I would like to solve the following ODE

$$HH^{\prime\prime\prime}+H^\prime=0, $$

in which $H=H(x)\ge 0$. To deal with this 3rd-order monster, I tried

DSolve[H[x]*H'''[x] + H'[x] == 0, H[x], x]

In Version 9, after $6.5$ minutes of calculation, Mathematica gave

     Integrate[1/Sqrt[2*(C[1]*K[1] + K[1] - K[1]*Log[K[1]]) + C[2]], {K[1], 1, H[x]}]^2 
    (C[3] + x)^2, 

I understand that the ODE only has an analytical solution in an implicit form; i.e., the above solution in which K[1] is a dummy variable and H appears in the upper limit of integration with three constants of integration C[1], C[2], C[3].

For convenience, I write the solution in the following form:

$$x=\pm \int_1^{H(x)}\frac{dt}{\sqrt{2(t+c_1t-t\ln t)+c_2}}+c_3. \quad (1)$$

As suggested by the title and the reason why I am asking this question is that I have access to a paper which gives the solution to in a more concise form:

$$x=\pm \sqrt{\pi H_\text{m}} \text{erf}\left(\sqrt{\frac{1}{2}\ln\frac{H_\text{m}}{H}} \right),\quad (2)$$ where $H_\text{m}=\text{max}\{ H(x)\}$ and $\text{erf}(z)=\sqrt{\frac{2}{\pi}}\int_0^z e^{-t^2}dt$.

My question is whether or not I can further reduce or convert the solution given by DSolve to the form in the paper. More specifically

  • Can I conclude that answer given by Solve[..., H[x]] is an analytical but implicit solution?

  • How can I introduce $H_\text{m}$ into the solution?

  • How can I introduce the special function $\text{erf}$ ?

Note that the lower limit of integration in solution from DSolve is $1$, while in the integral for $\text{erf}$ it is $0$.

  • $\begingroup$ I ran DSolve[H[x]*H'''[x] + H'[x] == 0, H[x], x] for over an hour on Version 11.1.1 without receiving an answer of any sort. $\endgroup$
    – bbgodfrey
    Jun 3, 2017 at 11:10
  • $\begingroup$ @bbgodfrey thanks for your effort! It is very strange. I don't have Version 11; however, I tried it on Version 10.0 twice, every time it even stopped itself without showing any answer after about $10$ mins' calculation on my old laptop ([email protected], 8G RAM). In the beginning, I supposed that MMA 9 couldn't give a result. However, MMA 9 really gives the answer and proved again its capability of symbolic calculation!! $\endgroup$
    – lxy
    Jun 3, 2017 at 12:17
  • $\begingroup$ I have heard that DSolve Version 11.1 tries harder to find closed-form solutions and, therefore, can be much slower. $\endgroup$
    – bbgodfrey
    Jun 3, 2017 at 17:03
  • $\begingroup$ Let me see if I understand. Are you asking for a "change of variable" that would transform expression (1) into expression (2) (or viceversa)? Have you tried taking the derivatives of both expressions and comparing them? It should give you a clue regarding how z is related to H. $\endgroup$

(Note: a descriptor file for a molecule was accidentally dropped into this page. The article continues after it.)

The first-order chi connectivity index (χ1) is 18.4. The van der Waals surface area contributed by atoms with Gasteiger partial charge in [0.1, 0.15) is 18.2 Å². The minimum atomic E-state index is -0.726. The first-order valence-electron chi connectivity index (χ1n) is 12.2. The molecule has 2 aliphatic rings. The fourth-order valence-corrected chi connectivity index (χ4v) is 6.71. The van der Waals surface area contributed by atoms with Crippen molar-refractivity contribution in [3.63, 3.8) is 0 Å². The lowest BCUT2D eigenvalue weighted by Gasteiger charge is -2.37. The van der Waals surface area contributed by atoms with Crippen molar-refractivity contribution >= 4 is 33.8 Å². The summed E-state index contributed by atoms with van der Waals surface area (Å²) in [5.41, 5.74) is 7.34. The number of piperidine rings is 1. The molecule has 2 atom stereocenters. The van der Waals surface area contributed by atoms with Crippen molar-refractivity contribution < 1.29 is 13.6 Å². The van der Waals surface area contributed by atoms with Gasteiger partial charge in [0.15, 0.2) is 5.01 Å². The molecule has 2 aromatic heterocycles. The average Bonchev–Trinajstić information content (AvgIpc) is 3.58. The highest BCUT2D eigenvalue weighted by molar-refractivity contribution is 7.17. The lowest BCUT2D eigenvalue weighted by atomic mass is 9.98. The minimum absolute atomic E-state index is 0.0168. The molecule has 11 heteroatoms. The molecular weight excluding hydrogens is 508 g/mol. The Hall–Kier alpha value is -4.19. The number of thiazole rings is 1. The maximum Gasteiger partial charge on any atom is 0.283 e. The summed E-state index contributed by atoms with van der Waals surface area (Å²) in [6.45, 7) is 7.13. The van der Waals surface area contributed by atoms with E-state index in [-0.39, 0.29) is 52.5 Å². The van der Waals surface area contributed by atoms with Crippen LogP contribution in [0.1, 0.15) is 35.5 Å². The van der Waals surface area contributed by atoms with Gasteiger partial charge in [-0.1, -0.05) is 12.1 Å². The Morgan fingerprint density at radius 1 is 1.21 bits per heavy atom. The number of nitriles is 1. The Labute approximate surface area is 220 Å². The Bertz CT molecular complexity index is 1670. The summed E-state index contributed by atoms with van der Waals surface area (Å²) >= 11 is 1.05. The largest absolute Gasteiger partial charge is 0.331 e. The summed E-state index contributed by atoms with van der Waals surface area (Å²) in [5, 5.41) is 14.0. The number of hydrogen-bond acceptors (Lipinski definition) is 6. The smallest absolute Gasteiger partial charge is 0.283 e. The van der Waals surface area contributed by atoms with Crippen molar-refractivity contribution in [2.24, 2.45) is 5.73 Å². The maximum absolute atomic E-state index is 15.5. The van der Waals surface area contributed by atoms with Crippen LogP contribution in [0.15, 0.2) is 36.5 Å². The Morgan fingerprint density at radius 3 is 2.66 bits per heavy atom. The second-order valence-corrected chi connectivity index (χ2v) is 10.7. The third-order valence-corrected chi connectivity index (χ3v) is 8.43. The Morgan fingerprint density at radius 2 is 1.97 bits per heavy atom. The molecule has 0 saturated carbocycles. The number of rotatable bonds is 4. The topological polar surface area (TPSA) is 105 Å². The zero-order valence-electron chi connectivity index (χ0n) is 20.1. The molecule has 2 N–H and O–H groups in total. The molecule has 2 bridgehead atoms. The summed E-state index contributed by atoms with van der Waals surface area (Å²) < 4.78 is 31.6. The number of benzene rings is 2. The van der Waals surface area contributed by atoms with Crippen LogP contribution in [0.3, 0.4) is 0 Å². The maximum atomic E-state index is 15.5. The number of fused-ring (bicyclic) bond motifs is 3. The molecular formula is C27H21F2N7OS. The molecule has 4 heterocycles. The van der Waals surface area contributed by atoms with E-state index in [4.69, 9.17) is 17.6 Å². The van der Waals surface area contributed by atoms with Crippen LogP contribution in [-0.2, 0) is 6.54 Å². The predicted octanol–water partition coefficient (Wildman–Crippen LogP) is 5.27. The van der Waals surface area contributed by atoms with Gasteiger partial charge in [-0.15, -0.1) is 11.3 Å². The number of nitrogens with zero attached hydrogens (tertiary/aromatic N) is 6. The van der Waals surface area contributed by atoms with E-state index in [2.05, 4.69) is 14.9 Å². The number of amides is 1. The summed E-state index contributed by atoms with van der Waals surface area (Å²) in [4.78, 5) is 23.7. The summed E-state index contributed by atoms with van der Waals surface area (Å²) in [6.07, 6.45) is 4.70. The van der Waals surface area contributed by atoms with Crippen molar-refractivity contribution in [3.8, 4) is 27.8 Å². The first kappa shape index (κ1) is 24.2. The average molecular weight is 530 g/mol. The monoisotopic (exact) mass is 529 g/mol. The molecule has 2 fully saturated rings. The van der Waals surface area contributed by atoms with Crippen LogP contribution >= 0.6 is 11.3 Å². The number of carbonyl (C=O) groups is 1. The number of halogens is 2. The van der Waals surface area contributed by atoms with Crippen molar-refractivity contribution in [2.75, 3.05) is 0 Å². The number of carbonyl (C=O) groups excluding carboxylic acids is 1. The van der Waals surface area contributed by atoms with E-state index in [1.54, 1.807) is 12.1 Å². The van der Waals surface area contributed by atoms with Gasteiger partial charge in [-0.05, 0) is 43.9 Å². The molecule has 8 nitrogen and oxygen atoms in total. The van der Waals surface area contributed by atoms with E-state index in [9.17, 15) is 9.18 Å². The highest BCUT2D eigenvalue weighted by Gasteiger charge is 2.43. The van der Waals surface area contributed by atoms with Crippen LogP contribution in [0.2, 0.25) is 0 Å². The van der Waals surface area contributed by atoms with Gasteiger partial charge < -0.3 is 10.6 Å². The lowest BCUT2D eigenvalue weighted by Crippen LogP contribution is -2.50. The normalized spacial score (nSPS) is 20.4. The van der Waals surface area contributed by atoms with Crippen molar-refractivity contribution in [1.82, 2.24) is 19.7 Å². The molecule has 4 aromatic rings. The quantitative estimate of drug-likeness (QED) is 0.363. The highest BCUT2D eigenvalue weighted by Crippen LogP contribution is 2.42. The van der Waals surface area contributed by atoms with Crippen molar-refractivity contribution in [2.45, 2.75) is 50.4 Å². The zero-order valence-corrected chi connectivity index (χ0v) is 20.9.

– Hector
    Jun 3, 2017 at 17:38
  • 2
    $\begingroup$ @bbgodfrey Try withTimedIntegrate[DSolve[...], 1]. $\endgroup$
    – Michael E2
    Jun 3, 2017 at 23:21

2 Answers 2


Hindsight is golden:

 C[2] = 0;
 sol = DSolve[H[x]*H'''[x] + H'[x] == 0, H[x], x]

Solve::ifun: Inverse functions are being used by Solve, so some solutions may not be found; use Reduce for complete solution information.

  {{H[x] -> E^(1 + C[1] - 2 InverseErf[-(Sqrt[E^(-1 - C[1]) (x + C[3])^2]/Sqrt[π])]^2)]},
   {H[x] -> E^(1 + C[1] - 2 InverseErf[Sqrt[E^(-1 - C[1]) (x + C[3])^2]/Sqrt[π]]^2)]}}

The maximum of H is clearly when InverseErf is zero, which is when x == -C[3]. We can use that fact to solve for C[1], which turns out to have the same value in both solutions of the ODE.

 Simplify[Solve[#, C[1], Reals], Hm > 0] &,
 Hm == H[x] /. sol /. x -> -C[3]
(*  {{{C[1] -> -1 + Log[Hm]}}, {{C[1] -> -1 + Log[Hm]}}}  *)

sol = sol /. {C[1] -> -1 + Log[Hm]} // Simplify
  {{H[x] -> E^(-2 InverseErf[-(Sqrt[((x + C[3])^2/Hm)]/Sqrt[π])]^2) Hm}, 
  {H[x] -> E^(-2 InverseErf[Sqrt[(x + C[3])^2/Hm]/Sqrt[π]]^2) Hm}}
  • $\begingroup$ Nice answer (+1). Thanks also for your comment above. $\endgroup$
    – bbgodfrey
    Jun 4, 2017 at 0:15

In general, the integral in (2) in the question should not be equal to the right side of (1), because the former contains one constant, and the latter contains three. To resolve this matter, begin with the integrand

1/Sqrt[2*(C[1]*t + t - t*Log[t]) + C[2]];

and simplify it by assuming

Simplify[% /. {C[1] -> c - 1, C[2] -> 0}]
(* Sqrt[2] Sqrt[t (c - Log[t])] *)

Now integrate.

FullSimplify[Integrate[%, t], c - Log[t] > 0] /. c -> Log[hm]
(* -Sqrt[hm] Sqrt[π] Erf[Sqrt[Log[hm] - Log[t]]/Sqrt[2]] *)

which is, indeed, equal to the right side of (1), if t is identified as H[x}. In other words, the two expressions are equal only for the choice of constants, {C[1] -> Log[hm] - 1, C[2] -> 0}, C[3] -> 0}. Strangely, the integration is much slower, if C[1] is set to Log[hm] - 1 immediately. Better to set it first to c - 1 as above and only later set c to Log[hm].


Your Answer

By clicking “Post Your Answer”, you agree to our terms of service and acknowledge you have read our privacy policy.

Not the answer you're looking for? Browse other questions tagged or ask your own question.